“Here One™ is the first all-in-one, truly wireless listening system. With two smart earbuds and a connected app, you can stream music, take phone calls, reduce unwanted noise, amplify speech, access Siri and Google Now, and more. Selectively choose what you want to hear and remove what you don’t using Smart Noise Cancellation. Everything else is just a headphone.”

The ultimate appeal of Here One, however, is not in what it can do, but rather, in what it will one day be capable of doing.  As a Tech Crunch reporter wrote, “The craziest thing I got to demo involved isolating directional noise. With multiple people talking around me, the Here Ones focused on who was speaking directly in front of me, presenting them clearly while the others were muffled.”

This technology would really come in handy in my household where my mom is constantly telling my step dad to stop trying to chime in on the conversation that she is having with me because she can’t talk to two people at once.

Another futuristic use case that could come in handy one day is a language translation feature.  When someone speaks to you in their native tongue you’ll hear it in your native tongue.  Making Here One the ultimate travel companion.

For now though we’ll just have to settle for what Here One can actually do.  Like drowning out the sounds that we don’t want to hear.  But even that sounds futuristic as a companion app promises to learn what we like and don’t like so that it can offer recommendations of what else to drown out.

With so much potential to improve our daily lives it’s clear to me that Here One is here to stay.  If you’re an early adopter you may want to get on board now.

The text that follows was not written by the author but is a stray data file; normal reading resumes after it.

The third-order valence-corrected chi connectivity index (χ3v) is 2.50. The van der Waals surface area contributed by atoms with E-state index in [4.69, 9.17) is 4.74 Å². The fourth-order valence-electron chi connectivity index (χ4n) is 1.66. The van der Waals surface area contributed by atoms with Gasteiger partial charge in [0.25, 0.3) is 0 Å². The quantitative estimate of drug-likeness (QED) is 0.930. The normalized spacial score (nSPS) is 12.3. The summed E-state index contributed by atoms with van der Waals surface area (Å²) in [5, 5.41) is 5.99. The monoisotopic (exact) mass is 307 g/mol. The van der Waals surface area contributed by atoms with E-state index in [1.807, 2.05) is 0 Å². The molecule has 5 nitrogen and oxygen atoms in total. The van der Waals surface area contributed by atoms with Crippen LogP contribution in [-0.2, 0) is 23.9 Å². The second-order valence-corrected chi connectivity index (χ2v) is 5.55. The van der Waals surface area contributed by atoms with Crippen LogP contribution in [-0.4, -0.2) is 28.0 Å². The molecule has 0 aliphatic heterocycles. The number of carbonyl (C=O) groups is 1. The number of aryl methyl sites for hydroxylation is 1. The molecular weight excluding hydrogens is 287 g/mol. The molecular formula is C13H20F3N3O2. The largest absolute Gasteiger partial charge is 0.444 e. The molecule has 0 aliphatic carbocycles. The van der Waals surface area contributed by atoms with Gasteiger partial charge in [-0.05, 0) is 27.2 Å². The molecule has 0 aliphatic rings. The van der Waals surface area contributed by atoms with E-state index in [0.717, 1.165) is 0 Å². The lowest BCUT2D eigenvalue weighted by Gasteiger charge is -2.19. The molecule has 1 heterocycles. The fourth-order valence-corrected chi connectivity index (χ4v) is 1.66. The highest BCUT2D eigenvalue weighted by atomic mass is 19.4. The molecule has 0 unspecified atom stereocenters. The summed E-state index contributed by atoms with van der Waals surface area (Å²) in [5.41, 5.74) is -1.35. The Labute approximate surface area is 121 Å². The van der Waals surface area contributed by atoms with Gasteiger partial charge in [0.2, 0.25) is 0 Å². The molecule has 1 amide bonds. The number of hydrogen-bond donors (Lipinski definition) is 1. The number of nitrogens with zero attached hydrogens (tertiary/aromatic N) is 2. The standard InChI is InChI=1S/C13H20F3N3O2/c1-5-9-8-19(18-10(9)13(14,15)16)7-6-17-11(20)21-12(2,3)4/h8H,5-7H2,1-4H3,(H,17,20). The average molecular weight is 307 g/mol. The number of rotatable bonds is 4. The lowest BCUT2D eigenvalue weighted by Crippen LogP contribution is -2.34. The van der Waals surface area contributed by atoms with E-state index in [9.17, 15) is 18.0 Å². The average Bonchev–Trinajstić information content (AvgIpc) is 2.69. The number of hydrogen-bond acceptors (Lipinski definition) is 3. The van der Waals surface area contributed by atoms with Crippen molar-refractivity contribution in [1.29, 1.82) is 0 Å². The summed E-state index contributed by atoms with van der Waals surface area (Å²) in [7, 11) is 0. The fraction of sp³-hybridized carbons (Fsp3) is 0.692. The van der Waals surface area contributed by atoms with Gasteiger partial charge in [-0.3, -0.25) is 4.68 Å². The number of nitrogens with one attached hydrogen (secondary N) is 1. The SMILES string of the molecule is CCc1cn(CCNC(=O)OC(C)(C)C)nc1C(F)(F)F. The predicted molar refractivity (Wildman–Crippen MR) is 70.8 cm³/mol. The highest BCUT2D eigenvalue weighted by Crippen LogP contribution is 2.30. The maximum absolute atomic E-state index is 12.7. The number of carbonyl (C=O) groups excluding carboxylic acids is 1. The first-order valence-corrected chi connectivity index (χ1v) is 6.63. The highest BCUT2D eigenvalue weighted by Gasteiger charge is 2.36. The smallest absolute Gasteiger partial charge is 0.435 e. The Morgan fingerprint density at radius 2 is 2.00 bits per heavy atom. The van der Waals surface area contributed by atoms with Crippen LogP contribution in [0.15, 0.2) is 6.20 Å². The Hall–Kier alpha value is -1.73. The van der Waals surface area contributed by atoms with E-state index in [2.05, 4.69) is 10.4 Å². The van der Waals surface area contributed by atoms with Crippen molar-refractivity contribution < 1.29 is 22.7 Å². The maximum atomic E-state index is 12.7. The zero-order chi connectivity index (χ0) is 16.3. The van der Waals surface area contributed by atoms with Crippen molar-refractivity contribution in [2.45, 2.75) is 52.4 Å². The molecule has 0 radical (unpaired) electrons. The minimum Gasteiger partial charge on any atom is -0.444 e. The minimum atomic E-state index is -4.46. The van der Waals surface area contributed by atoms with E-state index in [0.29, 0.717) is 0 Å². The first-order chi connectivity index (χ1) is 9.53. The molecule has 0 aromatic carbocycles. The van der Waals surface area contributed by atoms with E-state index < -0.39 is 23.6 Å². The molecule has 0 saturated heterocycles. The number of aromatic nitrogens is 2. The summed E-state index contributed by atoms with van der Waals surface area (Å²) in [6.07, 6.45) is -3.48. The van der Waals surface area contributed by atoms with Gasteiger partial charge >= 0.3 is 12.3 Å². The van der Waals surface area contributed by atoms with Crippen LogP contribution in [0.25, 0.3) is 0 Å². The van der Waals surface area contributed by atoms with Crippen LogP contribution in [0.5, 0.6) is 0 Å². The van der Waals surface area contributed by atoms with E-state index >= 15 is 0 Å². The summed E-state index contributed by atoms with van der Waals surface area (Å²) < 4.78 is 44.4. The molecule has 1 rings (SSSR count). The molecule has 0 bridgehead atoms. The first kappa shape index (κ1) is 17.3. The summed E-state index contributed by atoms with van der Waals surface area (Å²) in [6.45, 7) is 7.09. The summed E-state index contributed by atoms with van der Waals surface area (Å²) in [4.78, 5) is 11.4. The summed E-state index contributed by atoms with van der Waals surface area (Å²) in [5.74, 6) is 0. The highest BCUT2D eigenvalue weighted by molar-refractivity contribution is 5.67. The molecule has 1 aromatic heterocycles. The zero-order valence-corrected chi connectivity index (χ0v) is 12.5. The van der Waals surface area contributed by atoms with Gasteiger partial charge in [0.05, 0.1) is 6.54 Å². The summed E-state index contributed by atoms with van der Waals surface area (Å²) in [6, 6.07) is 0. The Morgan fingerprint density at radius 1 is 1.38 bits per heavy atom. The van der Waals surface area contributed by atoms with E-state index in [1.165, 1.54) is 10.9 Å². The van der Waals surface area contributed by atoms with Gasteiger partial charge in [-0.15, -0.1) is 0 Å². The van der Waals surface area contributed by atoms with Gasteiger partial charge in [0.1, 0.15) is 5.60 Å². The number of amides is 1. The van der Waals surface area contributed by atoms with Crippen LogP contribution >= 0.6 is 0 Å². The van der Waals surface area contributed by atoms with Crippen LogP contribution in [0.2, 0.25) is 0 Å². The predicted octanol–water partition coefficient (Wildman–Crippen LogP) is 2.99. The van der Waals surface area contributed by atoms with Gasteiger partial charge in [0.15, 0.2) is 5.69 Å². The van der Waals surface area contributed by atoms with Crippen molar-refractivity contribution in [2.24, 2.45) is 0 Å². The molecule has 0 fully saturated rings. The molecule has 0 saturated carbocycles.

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Is Here One the Greatest Idea Ever?

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We all know how important it is to stay hydrated.  How we’re supposed to be drinking 8 glasses of water a day.  But what we usually don’t know is how hydrated we are at any given moment.  Relying on our biological inputs isn’t good enough.  Wait until your thirsty before you drink something and it’s already too late, you’re already dehydrated at that point.  So what’s a guy to do? Buy a new wearable device of course.  In this case, the LVL.

As Digital Trends puts it:

“You probably heard this biological factoid in fifth grade health class: two-thirds of the human body is made of water. What you probably weren’t told, though, is just how drastically water could impact your morning, daily, and nightly routine. Your physical fitness depends on hydration, as does the quality of your sleep. Even the clarity of your thoughts and the stability of your moods are affected, in part, by your body’s water content at any given moment.

But measuring your body’s hydration is no cakewalk. ‘Smart’ water bottles can tell you how many ounces of liquid you’ve consumed in the course of a few hours, but not how much your body has actually absorbed — that level of granularity usually requires a trip to a medical lab or emergency room. But that’s poised to change. Recently, health startup BSX Technologies debuted the LVL, a wearable that promises to measure hydration in real time.”

What’s great about the LVL is that it does more than just monitor hydration.  It also tracks your mood, activity, sleep, and heart rate, things that are, not coincidentally, all tied to how hydrated you are.

With a clearer picture of your health you will be armed with vital information, information that you can use to improve your vitality.  It sounds simple but just by staying hydrated you’ll be improving your cognitive function, sleeping better, and feeling more energetic.  All in all, you’ll be having a better life.

With all that in mind it’s safe to say that getting the LVL is pretty much a no-brainer.  If you’re looking to give someone a healthy gift this year this is the way to go.

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Is the LVL hydration wearable the Greatest Idea Ever?